How To Beat a Calling Station Every Time

Learn how to identify a calling station and discover how to beat them at the poker table

Every poker player has crossed swords with a calling station at some point in their career. They mostly frequent low stakes online poker cash games, but all levels house these frustrating creatures.

Most people who struggle to beat a calling station are their own worst enemy. You’ll find out why soon enough. We need to look at what a calling station is and what their tendencies are before we learn how to combat them. So let’s do exactly that.

What Is A Calling Station?

Have you ever come across an opponent who finds it difficult to lay down any hand. They call you down on all streets if they connect with the board in any way shape or form. You have met a calling station, my friend.

Let’s get one thing straight before we get into the guts of this article. A calling station is not a good poker player, not even a remotely decent one. They win money when luck is on their side. Their win rate has little-to-nothing to do with their poker skills.

Their biggest downfall is their inability to fold a hand. Folding and conserving chips is as important as betting and winning them. Even Kenny Rogers sang about the concept in the song The Gambler.

Why do players struggle against a calling station if they’re so bad at poker? Like a lot of things in poker, it’s because they fail to adapt to their opponent.

Why Do Players Struggle Against Calling Stations?

Failing to adapt to a calling station opponent is the number one reason for losing money to them. They play their usual game and allow the calling station to help themselves to their stack.

This is true of all player types. Loose-aggressive, loose-passive, or tight-aggressive, it doesn’t matter. Fail to adapt and you fail to hold onto your chips.

How Do You Beat These Players?

Study your opponents before trying to devise a strategy to combat them. There’s a train of thought that says you make more money from poker doing the opposite of your opponents.

For example, tighten up when playing loose players, and loosen up against tight players. Take advantage of their weaknesses and you won’t go far wrong.

We’ve already agreed a calling station calls too much, so let’s use that against them. Reduce, if not completely stop bluffing them. Just don’t do it because they’re going to call anyway. I’ve lost count of the money I’ve lost bluffing on the river of a 2c-Qd-4s-9s-Ah board after being called down and my opponent shows something ridiculous like 6c-4s.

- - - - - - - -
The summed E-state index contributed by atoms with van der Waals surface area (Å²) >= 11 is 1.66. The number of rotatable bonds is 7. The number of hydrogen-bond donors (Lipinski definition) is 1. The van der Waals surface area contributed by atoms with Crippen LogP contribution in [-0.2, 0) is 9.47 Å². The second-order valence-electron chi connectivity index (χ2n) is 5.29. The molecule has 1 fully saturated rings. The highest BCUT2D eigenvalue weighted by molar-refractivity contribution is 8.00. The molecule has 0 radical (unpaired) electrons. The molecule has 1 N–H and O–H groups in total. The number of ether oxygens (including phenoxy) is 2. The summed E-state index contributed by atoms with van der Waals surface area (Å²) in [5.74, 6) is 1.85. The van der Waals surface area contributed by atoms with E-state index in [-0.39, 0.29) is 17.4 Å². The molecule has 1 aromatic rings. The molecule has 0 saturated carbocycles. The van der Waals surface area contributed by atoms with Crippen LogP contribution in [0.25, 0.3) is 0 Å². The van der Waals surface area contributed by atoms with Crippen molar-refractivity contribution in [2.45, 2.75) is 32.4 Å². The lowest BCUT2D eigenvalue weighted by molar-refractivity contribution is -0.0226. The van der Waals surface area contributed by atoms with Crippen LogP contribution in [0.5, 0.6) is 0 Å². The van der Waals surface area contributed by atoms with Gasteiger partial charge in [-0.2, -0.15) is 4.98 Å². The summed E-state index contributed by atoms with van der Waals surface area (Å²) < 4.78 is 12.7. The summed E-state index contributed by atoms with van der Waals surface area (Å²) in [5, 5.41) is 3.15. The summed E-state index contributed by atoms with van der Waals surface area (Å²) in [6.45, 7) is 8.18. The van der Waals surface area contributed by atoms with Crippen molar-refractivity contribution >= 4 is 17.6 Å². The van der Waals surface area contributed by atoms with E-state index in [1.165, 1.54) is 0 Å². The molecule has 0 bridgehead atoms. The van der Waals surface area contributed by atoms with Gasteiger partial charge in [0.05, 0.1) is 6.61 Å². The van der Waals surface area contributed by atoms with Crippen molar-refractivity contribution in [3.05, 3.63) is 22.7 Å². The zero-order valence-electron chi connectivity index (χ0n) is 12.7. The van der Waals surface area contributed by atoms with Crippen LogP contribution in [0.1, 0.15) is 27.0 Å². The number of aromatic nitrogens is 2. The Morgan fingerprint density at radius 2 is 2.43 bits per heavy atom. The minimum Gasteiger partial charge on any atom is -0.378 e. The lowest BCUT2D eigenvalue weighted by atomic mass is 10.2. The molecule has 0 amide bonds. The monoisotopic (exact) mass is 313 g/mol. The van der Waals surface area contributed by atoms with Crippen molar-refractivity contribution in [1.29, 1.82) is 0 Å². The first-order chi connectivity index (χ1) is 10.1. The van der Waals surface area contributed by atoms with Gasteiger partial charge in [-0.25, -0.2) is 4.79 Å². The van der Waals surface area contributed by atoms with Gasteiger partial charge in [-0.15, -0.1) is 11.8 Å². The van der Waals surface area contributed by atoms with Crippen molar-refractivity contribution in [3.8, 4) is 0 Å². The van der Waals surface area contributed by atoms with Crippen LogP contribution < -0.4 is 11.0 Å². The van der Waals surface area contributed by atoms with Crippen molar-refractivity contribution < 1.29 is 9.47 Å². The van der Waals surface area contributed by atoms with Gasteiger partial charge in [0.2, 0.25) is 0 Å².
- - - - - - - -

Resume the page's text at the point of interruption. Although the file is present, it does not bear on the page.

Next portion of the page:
Your bluffs will be called so save yourself some chips and your sanity and stop bluffing a calling station.

The majority of poker players with a solid grasp of the game have set bet amounts. They bet the same whether they’ve got a made hand or a drawing hand to disguise their strength. These opponents don’t care what size bet you make; they’re calling it anyway!

This leads us down the path of another area to attack. First, make larger bets with strong, made hands. Your bet size is player dependent but bet as much as you can get away with. Flopped a set? Bet the size of the pot. Think you have the nuts on the river? Consider an over-bet shove. Betting big allows you to extract a heap of value from this player type. If they will call a $10 bet 100% of the time, they’ll probably call a $20 bet 80% of the time. That’s $16 whenever they call, $6 more than what’s guaranteed. It all adds up in the end.

You should also go for thin value too. You may consider giving up on the river Td-Tc after being check-called on a 3s-6h-7c-7d-6d board against a typical opponent. Bet for value against a calling station and get shown some bizarre hands!

One thing to note is be very weary when a calling station shows some aggression. They’ll sometimes lead out and take a feeble stab at the pot. Don’t worry too much about that. Be more concerned when they put in a raise, particularly on the turn, because they almost certainly have a monster.

Matthew Pitt

If it’s something you can play online for real money, chances are Matthew knows a bit about it. He’s been writing about slots, craps and poker for the better part of the last decade. He’s written for PokerNews, PartyPoker and many other respected online gambling websites during the last nine years.


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